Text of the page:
AMI visits Labour

I spent this week at the Labour Party conference in Manchester.

After a number of meetings with ministers, and hearing the chancellor speak, I’ve a good sense of the priorities and worries of the government.

I met with Kitty Ussher, economic secretary to the Treasury. Ussher is well known to me and we last met only a few days ago.

But with the pace of change sweeping the markets, the Association of Mortgage Intermediaries is providing a useful scan of the current environment. Given the nature of AMI firms, we are a weathervane for how the economy is treating smaller businesses.

We discussed the economy, banking reform, regulatory reform and the state of the mortgage market.

Ussher is on top of the issues and has proved herself be an engaged and thoughtful minister.

She was very keen to hear about the intermediary market’s view of the Lloyds TSB takeover of HBOS – and also of Santander’s acquisition of Alliance & Leicester.

We discussed the competitive aspects, impacts on consumers and firms and the raw necessity of the move. I am sure that post-credit crunch the competitive aspects will be revisited.

It was then on to meet the secretary of state for business, enterprise and regulatory reform John Hutton.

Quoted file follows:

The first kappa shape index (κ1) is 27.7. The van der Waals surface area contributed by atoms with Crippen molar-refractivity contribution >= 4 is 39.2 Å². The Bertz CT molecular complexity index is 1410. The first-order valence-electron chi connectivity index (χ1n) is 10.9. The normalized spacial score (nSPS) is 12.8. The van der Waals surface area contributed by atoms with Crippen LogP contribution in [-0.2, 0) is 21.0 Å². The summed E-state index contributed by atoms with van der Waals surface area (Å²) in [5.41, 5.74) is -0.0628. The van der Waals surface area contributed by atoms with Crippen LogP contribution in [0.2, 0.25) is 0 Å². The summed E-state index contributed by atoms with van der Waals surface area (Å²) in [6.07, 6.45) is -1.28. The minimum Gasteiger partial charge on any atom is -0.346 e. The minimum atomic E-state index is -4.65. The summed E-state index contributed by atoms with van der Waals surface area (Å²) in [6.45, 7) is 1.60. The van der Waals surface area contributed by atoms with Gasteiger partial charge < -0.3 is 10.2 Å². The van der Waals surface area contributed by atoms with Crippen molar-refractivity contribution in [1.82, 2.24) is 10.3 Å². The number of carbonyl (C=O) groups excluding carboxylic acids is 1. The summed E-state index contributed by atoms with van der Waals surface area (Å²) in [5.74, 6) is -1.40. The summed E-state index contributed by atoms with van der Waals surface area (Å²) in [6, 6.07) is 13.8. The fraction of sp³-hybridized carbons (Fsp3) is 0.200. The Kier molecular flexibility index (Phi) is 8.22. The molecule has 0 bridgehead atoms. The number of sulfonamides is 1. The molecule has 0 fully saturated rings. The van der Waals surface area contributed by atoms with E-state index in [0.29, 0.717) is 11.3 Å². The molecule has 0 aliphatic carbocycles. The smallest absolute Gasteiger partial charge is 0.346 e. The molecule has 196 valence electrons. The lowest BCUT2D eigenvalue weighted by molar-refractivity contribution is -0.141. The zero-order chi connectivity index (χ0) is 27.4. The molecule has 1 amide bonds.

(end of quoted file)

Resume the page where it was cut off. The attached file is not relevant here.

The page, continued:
Given the focus of Hutton’s portfolio, we discussed a wide range of subjects from the need for the UK to take an even more leading role in Brussels to stem the flow of unhelpful directives to how we could ensure open-markets rather than protectionism was seen as the answer to the current market travails.

We also discussed the need for better regulation, not necessarily new powers.

After Hutton, I was able to brief the chief secretary to the Treasury, Yvette Cooper.

I was keen to point out that we needed to look again at the focus of regulation as it had obviously missed the biggest risks.

We also talked about the housing market and the need for a wider ranging reform on Stamp Duty.

It was also a priority for me to advocate government intervention in the capital markets.

We have made presentations to the Treasury and Crosby team on our ideas and await the output of Sir James’ report with great expectations.

Through these meetings, I’ve been able to weave in the value of mortgage advice.

The statistics and research we now have that show people seek out and value mortgage advice even more during turbulent periods, has helped convince those who have not seen the link in the past.

Yesterday evening should have been spent in the company of the chancellor, Alistair Darling.

But he was called to other matters so the secretary of state for work and pensions James Purnell stepped into the breech.

Ussher was also present and Purnell was quick to reassure me that, despite the evening’s events, the Treasury had a grip on the pennies – in fact, Ussher had just asked him to return her pen he’d borrowed that morning!